The Origins of Painting
10 November - 16 December 2001
The Origin of Painting – the piece that gives the title to the exhibition – is an interactive optokinetic sound and light work, a huge light sensitive painting onto which viewers can inscribe images of their own shadows. A game of interactivity between visitors to the gallery and the production of the artwork, an ephemeral mark through the exploration of technology. National Grid is a sub-bass sound installation, originally sourced from the VLF-band radio field radiated by electricity pylons and alternating current electricity, in this case sourced live from the outputs of mains transformers. National Grid is a hypnotic, monolithic tribute to the creative vision of the architects of nationwide electrification, and provides the soundtrack for a new video made in collaboration with film-maker Barry Hale. Spellbound is based on Mike Michnovicz’s portrait of the nuclear scientist Robert Oppenheimer, and an optical illusion visible in Bernard Waldman’s aerial photograph of the ‘lake’ of glass melted into the sand of the atomic test site at Trinity, New Mexico, July 16th, 1945. The Theophany (Voice of God) is a sound installation lasting for 0.083 seconds: a magnetic field VLF radio recording of a single frequency-dispersed noise peak radiated by lightning in a tropical electric storm.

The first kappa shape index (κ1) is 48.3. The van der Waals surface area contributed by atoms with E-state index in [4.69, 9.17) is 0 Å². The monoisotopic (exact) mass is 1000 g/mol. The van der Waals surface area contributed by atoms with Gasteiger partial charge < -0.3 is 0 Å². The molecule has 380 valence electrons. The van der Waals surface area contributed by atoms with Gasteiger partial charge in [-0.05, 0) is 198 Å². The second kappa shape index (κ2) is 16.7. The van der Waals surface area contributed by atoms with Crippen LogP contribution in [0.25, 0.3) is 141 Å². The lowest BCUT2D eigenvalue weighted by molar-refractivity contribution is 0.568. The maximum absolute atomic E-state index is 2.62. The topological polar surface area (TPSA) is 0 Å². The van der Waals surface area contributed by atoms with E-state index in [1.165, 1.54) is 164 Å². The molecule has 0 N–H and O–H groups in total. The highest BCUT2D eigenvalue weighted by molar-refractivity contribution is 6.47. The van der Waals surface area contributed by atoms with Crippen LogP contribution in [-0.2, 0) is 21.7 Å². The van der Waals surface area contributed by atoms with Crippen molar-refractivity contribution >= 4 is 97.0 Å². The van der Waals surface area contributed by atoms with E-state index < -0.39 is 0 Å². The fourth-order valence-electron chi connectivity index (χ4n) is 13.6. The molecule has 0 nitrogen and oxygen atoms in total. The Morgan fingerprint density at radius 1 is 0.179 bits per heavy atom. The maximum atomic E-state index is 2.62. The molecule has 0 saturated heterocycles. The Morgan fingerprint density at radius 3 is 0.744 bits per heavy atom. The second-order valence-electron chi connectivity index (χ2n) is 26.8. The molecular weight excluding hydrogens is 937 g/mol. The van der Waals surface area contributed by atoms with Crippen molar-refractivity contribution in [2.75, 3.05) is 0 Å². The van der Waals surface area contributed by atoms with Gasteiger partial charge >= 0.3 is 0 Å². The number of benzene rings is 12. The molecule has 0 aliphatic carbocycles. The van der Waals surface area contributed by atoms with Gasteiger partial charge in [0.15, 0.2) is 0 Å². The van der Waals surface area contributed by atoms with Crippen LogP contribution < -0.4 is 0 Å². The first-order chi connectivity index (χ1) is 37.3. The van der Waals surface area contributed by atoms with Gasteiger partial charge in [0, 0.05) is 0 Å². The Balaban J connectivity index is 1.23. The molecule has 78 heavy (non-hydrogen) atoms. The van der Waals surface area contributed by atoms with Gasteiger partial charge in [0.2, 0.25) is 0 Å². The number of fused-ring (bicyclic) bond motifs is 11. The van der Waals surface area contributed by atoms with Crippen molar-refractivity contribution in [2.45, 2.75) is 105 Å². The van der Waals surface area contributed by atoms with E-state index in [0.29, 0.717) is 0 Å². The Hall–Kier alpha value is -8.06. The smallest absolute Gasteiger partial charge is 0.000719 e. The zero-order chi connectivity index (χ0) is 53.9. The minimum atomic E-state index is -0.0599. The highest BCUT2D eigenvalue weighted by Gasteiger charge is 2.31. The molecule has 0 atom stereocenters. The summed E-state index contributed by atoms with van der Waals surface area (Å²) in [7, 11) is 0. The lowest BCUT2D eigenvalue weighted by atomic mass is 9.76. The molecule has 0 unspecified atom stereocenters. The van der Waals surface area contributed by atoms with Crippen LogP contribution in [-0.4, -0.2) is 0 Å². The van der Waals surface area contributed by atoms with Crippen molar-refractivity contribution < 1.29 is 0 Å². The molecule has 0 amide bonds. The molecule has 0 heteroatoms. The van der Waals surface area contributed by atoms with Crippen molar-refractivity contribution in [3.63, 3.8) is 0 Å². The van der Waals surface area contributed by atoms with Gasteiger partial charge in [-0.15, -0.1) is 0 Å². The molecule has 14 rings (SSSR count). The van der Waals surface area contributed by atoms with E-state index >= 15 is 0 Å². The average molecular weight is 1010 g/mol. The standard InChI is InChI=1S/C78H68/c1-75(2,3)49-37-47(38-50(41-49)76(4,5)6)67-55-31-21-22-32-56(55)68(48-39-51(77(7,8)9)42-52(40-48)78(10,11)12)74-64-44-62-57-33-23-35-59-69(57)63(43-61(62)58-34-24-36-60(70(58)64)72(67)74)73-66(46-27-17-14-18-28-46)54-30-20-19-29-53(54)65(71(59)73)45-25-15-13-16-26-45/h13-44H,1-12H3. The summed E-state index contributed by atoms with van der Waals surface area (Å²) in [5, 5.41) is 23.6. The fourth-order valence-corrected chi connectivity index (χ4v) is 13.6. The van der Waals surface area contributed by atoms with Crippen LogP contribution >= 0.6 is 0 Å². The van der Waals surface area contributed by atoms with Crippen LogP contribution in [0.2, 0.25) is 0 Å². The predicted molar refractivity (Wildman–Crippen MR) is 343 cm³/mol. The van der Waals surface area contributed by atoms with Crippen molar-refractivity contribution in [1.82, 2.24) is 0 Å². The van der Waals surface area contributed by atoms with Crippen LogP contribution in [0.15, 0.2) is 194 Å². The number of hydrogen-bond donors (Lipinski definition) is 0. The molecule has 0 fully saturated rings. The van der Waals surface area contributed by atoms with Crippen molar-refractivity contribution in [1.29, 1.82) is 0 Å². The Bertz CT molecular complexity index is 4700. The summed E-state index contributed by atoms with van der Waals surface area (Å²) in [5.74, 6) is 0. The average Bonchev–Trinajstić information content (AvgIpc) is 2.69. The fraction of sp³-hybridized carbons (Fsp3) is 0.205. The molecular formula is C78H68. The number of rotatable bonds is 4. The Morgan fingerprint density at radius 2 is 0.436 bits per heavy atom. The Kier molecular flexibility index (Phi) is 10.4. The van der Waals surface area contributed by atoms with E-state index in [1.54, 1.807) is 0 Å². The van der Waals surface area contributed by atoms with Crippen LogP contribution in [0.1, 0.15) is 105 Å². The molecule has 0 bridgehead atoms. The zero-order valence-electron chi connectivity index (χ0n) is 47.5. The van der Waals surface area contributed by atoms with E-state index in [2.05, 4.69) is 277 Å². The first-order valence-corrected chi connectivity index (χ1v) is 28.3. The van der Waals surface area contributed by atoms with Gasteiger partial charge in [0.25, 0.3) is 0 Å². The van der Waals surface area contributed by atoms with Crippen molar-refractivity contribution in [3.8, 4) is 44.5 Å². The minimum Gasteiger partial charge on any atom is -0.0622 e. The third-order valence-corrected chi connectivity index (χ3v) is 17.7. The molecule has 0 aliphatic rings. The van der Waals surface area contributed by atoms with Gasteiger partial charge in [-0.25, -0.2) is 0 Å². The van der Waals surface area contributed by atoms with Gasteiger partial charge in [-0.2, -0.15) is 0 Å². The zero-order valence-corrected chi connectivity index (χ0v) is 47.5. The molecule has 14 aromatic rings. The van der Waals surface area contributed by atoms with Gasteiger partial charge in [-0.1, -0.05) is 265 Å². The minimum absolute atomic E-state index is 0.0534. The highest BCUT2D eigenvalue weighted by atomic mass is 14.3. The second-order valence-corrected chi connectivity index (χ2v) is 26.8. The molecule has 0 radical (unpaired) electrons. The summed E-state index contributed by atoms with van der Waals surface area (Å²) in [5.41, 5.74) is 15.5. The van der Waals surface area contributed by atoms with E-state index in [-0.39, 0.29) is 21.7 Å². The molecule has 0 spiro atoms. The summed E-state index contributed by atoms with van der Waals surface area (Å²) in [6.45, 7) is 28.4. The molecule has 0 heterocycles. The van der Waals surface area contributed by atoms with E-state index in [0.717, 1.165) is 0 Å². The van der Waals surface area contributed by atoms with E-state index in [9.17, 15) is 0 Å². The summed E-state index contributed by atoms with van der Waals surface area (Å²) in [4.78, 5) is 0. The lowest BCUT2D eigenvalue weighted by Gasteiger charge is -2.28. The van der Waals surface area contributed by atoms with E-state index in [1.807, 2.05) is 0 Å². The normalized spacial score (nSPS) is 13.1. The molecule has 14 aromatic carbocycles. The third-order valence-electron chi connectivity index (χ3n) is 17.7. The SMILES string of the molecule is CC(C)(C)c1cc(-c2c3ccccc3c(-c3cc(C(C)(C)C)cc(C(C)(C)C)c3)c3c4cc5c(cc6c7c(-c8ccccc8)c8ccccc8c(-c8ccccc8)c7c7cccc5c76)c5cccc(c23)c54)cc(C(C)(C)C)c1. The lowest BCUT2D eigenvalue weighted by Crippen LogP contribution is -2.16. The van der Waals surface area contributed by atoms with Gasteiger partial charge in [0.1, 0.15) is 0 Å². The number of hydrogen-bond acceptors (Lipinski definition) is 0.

Three screen projections and a set of sound installations were set out in Fabrica to explore the collusion between art and science. Disrupted interferences and disorientating reverberations filled the gallery, with ghostly figures appearing after a blast of light.
As history – or myth – has it, the origin of painting lies in the outline of shadows cast on cave walls… its evolution, going hand in hand with technological advancement, leads us to the invention of photography as the ultimate art of light-sensitive shadows.